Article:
We visited Jekyll Island and enjoyed a tour of the club and cottages. Beginning in the late 1800's, a club was begun for the wealthy. Members bought into the club for $600. A large clubhouse was constructed, and several of the members bought additional property to build "cottages". The cottages were not what most of us would picture when we hear the word "cottage"!
|Indian Mound Rockefeller Cottage|
As we were leaving the clubhouse, having enjoyed a fabulous buffet, we stopped by the Georgia Sea Turtle Center. I loved the center and I am so glad that we visited. The center is relatively small, but it is packed with information and hands-on activities that invite attendees to learn more about sea turtles, the environment and our role in protecting and sustaining plant and animal life. While going through the displays you learn about the lifecycle of the sea turtle and the different things that can impact the turtles, things that I had never considered such as the temperature of the water. Speaking of temperature, It is interesting to note that the sex of a turtle is determined by the temperature while they are nesting! (Later we learned that the same thing is true with alligators.)
When you arrive at the sea turtle center you are given a card entitled "My Sea Turtle Journey". As you go through the center, learning more about the life of a sea turtle at each station, you randomly select a stamp for your card and the stamp determines your life as a sea turtle.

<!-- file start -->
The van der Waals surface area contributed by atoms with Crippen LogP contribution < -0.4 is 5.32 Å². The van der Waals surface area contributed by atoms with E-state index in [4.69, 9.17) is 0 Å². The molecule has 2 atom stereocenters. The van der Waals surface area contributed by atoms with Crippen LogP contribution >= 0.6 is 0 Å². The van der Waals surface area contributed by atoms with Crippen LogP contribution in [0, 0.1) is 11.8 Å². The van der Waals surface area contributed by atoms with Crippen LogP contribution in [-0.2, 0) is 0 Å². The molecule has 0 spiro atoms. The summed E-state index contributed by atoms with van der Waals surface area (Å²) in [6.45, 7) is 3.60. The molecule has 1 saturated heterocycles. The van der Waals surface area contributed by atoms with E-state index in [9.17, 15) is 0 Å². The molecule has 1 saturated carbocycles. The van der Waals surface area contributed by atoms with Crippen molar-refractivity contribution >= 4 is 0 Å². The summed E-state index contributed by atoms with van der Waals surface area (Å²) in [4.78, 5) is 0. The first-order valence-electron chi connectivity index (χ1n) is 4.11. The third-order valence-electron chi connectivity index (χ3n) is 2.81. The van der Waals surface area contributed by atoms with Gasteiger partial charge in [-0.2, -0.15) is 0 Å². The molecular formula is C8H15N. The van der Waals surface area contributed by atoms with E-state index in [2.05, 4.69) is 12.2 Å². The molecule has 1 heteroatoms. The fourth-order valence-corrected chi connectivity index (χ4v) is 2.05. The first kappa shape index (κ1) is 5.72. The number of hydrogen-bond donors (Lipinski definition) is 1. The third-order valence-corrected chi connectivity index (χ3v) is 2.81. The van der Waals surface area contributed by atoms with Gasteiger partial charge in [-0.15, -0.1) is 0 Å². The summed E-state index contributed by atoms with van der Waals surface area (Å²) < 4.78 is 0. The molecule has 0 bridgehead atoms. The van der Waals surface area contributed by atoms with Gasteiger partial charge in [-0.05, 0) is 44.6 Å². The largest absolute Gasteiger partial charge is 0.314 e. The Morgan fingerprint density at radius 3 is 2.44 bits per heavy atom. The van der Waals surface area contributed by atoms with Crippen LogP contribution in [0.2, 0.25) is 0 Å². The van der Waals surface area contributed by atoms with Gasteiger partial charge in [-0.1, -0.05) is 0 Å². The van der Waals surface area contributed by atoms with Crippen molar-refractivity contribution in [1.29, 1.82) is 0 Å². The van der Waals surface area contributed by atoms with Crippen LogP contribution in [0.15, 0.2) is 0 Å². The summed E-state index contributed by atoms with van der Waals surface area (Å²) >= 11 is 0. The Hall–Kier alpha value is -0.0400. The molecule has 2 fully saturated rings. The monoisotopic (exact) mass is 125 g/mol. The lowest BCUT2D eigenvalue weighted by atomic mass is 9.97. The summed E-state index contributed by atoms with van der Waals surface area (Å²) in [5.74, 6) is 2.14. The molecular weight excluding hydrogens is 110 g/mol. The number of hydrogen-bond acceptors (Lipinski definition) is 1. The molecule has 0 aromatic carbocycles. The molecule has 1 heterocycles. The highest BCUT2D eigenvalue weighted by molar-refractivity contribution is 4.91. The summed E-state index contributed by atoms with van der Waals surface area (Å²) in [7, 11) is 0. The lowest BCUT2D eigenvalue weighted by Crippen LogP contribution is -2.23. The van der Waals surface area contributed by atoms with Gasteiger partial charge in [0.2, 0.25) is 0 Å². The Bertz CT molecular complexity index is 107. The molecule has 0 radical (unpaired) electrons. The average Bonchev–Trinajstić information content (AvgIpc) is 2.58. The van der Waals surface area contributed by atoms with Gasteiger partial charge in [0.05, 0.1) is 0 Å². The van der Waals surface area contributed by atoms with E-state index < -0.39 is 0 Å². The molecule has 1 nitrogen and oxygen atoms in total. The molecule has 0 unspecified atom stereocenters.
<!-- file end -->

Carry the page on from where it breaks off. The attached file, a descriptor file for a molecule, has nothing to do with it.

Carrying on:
I was hatched under an artificial light situation, which means that upon hatching I might become confused and not know which way to go to get to the sea. I was a female turtle and I migrated to New England because I got caught in currents. I have to be very careful to make my way back south and not get caught in cold water as the season changes. If the water gets too cold my body functions will slow down to the point where I won't eat and might not even be able to swim. Most turtles have some sort of organisms that live on them. Some of these organisms don't impact their health and may even be helpful, others are not. I ended up with leeches which would suck my blood and could make me weak. I lived to be a juvenile turtle which means that I lived to be about 15 years of age.
We attended a "Meet the Turtles" presentation. If you happen to visit the Center, be sure to stick around for this presentation. It was very interesting. Our guide told us about each turtle; how they arrived at the center, what their condition was and how they were doing.
A few of the tanks had mirrors angled over the tanks so visitors could see the turtles.
Most of these pictures are Kemp's Ridley turtles. When they tried to migrate to warmer, southern waters, they were caught in the "elbow" of Cape Cod. The water turned cold and the turtles' activity slowed down. They could not eat, and they had difficulty swimming. They were rescued and sent to the Georgia center for rehabilitation.
As the waters near Jekyll Island warm up, the Kemp's Ridley turtles will be released.
This Green Sea Turtle was also impacted by cold water. He was finding it difficult to swim, so he was placed in a wading pool within the tank so he didn't have to expend energy to try to swim to the surface of the tank to breathe. As he gets stronger, the wading pool will be lowered, and eventually taken away.
The turtles at the center receive a number and a name. The turtles who were rescued in the Cape Cod area have Ben & Jerry's ice cream names. Popsicle is one of them. Dredge was rescued by.... a sea dredge!
In addition to the sea turtles, The Center rescues land turtles and fresh water turtles. Many of these are also on display until they are strong enough to be released.